For fisheries to remain sustainable in the face of climate change, fisheries managers, scientists and governments will need to think beyond the current socio-economic structures in place, argues Dr Rohan Currey, Chief Science & Standards Officer at the Marine Stewardship Council.
Drastic global emissions reductions can combat ocean acidification and build resilience across coastal communities
From oyster die-offs and coral reef bleaching, to marine heat waves and harmful algal blooms, coastal communities around the world are feeling the effects of ocean acidification. A leading group of ocean experts discuss the significance of investing in SDG Target 14.3.
About 195 countries are expected to finalize a new accord to to halt and reverse losses of the planet’s plants, animals and ecosystems at the two-part COP15 UN summit.
Every day, more than 500 ships pass through the narrow strip of ocean separating the UK from continental Europe, creating huge amounts of pollution, with sulphur and nitrogen emissions a particular problem.
“By combining local efforts to protect critical habitat with effective co-management for coastal fisheries, we can ensure food security, support the productive economy, safeguard livelihoods, and contribute to achieving national and global sustainable development and climate change goals,” says Rocky Sanchez Tirona is the Managing Director of Fish Forever at Rare.
“Achieving our shared climate goals demands an all-hands of deck collaborative effort supported by unifying, not divisive, politics,” Carlos M. Duarte, a member of Extreme E’s Scientific Committee and a Distinguished Professor of Marine Science at King Abdullah University of Science and Technology, Kingdom of Saudi Arabia.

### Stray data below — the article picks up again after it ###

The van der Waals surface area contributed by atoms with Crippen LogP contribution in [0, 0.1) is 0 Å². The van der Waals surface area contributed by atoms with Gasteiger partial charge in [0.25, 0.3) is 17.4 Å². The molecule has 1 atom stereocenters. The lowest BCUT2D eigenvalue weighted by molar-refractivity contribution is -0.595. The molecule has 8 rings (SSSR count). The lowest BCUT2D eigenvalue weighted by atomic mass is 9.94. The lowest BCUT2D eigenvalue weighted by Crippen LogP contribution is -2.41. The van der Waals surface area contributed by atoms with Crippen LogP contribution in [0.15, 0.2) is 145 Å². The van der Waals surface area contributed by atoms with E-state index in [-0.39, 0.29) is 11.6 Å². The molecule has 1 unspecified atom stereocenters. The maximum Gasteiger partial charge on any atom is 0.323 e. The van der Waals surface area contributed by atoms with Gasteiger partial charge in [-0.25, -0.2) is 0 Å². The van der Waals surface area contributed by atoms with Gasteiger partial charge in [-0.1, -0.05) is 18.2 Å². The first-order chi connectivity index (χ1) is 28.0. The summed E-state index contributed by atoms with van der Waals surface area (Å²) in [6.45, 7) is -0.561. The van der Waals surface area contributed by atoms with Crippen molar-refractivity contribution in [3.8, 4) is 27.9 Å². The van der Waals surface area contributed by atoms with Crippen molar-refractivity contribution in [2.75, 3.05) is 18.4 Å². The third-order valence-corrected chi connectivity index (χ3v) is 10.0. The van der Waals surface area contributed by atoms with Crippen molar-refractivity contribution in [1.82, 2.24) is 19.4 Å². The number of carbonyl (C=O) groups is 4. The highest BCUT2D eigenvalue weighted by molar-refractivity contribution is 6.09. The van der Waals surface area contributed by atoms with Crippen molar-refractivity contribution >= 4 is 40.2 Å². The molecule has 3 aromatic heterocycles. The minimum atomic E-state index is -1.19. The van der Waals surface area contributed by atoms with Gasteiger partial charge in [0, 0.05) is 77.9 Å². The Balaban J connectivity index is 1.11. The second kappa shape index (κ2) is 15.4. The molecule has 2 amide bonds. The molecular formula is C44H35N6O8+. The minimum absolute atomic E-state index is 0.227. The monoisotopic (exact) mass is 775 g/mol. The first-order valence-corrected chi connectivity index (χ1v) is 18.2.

“We will all be watching to see what you will do to promote life, or whether you will promote death and destruction” – founder and exectuive director of the Center for Rural Enterprise and Environmental Justice, Catherine Coleman Flower’s letter to world leaders.
Natural Climate Solutions (NCS) can provide around 30% of the emissions reductions needed to limit global warming to 1.5° or 2° C, says a new report.
“The ocean is the unsung hero of our planet, having protected us from the worst of climate change so far”
“At COP26, we ask you to speak out for the ocean as it has no spokesperson, no government, no pavilion or voice. Without a healthy ocean, we cannot hope to combat climate change. The two are fundamentally interlinked, it would be as if to ride a bike without wheels, or sail a boat without canvas. It just will not work.”
There is a huge opportunity to better harness ocean resources in a responsible manner to provide nutritious, safe and nature-positive food, explains Sophie Ryan, CEO of the Global Salmon Initiative.
“A resilient and net zero world is not possible unless the ocean and its biodiversity are protected”
We need a new generation of financial backers from institutional investors to family offices, and from banks to insurers to put capital to work in the ocean, write Chip Cunliffe and Karen Sack, Ocean Risk and Resilience Action Alliance.